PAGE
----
“Just relax” murmurs the doctor soothingly as she attempts to probe tender bits of my anatomy with something alien, cold and rather unpleasant. Relax? Seriously? I think to myself, trying and failing to unclench my jaw, and other bodily parts.
We’ve all been there, haven’t we, rigid with fear and tension, willing ourselves into a sense of detachment and pretending that this invasive procedure is happening to someone else and not to us.
Whether it’s swabs up noses or needles in jaws, it’s not exactly pleasant, is it?
We try desperately and without much success to imagine we’re on a desert island, or floating down a river, or up on a cloud, when the reality is that we’re imprisoned on a chair, or a couch, at the mercy of a determined medical practitioner. The hitherto unobserved ceiling becomes an object of great interest to us, as we watch with impotent and horrified fascination an abseiling spider drawing ever closer. At least it takes our mind off whatever procedure is happening to us. Maybe there’ll be a fire alarm, or a very minor earth tremor will hit Bay Street, and we will be reprieved, from both the spider and the treatment. We can but hope.
Whatever part of the body it is, subjecting ourselves to possible pain or discomfort at the hands of dedicated and very capable doctors, nurses and dentists brings out the latent coward in most of us.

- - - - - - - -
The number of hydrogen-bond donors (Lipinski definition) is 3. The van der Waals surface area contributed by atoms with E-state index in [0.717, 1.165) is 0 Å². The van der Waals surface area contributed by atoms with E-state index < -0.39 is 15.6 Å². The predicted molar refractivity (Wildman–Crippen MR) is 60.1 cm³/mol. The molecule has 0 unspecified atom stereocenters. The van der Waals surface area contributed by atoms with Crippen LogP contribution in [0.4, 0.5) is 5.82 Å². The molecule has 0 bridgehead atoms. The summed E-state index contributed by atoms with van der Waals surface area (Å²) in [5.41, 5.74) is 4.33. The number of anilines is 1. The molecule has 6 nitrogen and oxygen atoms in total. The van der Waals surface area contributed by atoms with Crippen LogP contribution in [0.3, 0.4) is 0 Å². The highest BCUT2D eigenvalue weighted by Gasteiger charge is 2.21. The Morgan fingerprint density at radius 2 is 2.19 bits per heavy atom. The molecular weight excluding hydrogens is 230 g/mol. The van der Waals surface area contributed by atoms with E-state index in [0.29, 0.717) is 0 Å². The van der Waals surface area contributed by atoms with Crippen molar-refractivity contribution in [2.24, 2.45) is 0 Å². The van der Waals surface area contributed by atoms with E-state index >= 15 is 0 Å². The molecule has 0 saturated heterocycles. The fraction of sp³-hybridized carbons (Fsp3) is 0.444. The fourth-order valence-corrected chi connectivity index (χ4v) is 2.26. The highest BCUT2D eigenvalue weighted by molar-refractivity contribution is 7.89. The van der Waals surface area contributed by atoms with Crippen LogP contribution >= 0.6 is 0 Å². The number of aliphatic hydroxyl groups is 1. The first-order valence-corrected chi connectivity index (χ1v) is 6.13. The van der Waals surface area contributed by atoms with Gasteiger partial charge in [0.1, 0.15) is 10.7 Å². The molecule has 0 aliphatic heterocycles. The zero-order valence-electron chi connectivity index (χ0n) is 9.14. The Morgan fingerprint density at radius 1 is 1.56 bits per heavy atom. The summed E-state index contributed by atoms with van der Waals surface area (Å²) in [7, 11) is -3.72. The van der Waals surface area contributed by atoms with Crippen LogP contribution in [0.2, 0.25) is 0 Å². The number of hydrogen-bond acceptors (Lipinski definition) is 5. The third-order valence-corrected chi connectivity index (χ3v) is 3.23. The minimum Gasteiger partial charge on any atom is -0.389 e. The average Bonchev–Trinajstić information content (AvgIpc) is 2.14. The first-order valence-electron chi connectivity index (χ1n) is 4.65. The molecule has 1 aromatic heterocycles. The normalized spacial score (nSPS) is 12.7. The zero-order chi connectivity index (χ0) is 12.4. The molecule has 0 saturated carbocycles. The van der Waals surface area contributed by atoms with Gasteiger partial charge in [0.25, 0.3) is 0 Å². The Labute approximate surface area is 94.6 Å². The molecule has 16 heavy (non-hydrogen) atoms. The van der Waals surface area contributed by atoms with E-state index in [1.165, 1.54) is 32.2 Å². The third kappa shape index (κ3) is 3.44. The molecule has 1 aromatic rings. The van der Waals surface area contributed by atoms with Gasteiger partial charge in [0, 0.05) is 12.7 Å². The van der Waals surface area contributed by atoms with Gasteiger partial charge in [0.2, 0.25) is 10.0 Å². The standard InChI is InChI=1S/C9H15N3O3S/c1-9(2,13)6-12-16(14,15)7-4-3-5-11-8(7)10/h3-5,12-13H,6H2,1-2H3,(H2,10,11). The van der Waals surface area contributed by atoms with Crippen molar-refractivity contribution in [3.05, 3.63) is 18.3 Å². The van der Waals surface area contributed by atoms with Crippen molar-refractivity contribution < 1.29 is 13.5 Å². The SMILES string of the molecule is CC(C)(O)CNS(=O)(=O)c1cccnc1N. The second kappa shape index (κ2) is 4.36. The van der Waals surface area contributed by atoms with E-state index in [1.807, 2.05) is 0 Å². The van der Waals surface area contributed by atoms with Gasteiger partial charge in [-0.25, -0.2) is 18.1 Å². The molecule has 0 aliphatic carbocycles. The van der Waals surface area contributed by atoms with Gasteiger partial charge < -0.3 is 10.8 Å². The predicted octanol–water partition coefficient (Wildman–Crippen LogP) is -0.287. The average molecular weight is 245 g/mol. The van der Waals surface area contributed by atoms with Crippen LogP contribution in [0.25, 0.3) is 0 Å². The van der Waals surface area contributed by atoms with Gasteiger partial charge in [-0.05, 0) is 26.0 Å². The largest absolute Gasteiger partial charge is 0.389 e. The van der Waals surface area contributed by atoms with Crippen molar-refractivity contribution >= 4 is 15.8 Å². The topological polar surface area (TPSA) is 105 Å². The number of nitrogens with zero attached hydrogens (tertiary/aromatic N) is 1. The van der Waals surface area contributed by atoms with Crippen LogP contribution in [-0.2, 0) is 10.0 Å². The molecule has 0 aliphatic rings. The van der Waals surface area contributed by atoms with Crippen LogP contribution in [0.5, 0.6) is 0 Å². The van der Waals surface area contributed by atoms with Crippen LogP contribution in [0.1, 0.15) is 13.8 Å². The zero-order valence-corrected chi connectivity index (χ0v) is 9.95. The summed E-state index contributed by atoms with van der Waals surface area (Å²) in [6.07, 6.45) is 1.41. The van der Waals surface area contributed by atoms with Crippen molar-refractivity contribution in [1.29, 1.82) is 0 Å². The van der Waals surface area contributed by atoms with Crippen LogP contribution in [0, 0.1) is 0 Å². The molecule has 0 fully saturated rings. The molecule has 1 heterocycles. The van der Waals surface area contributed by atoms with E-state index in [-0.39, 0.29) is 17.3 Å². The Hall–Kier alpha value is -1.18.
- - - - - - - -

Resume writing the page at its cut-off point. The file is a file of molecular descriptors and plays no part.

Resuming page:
Our inner five year old wants to wail “Mummy, don’t let that nasty woman hurt me!” while we grit our teeth (dental equipment permitting), try to breathe out slowly and put into practice all those relaxation techniques that seem so effortless in Yoga classes.
We know it’s for our own good (we may even be voluntarily paying for it), we know it will soon be over, but we don’t like it. We’re embarrassed at being so pathetic and tell ourselves sternly that this is NOTHING compared with what people who are really ill are going through, that we should be ASHAMED of ourselves for making such a fuss and it’s for our OWN GOOD.
But it doesn’t make it any easier….
Time to ‘fess up – I was for many years one of those Yoga teachers who played soothing music and talked in a low monotone to lull my classes into a semi-dormant state of relaxation. It’s easy, isn’t it, when you’re lying on your mat in that dark room with nothing to disturb your peace of mind. I’d mentally transport my class to warm sandy beaches, or cool mountain forests, or favourite places and we’d all think beautiful thoughts. But put me on that doctor’s couch or dentist’s chair, and all my years of practice and training go out the window as I frantically wriggle my toes (as advised by a long-ago dentist) and try – and fail – to let go.
I’m a real wimp when it comes to medical stuff. I’m the sort who faints giving blood, and never ever wanted to play Doctors and Nurses. I close my eyes during the gory bits in movies and would have to be dragged kicking and screaming to watch a hospital reality show.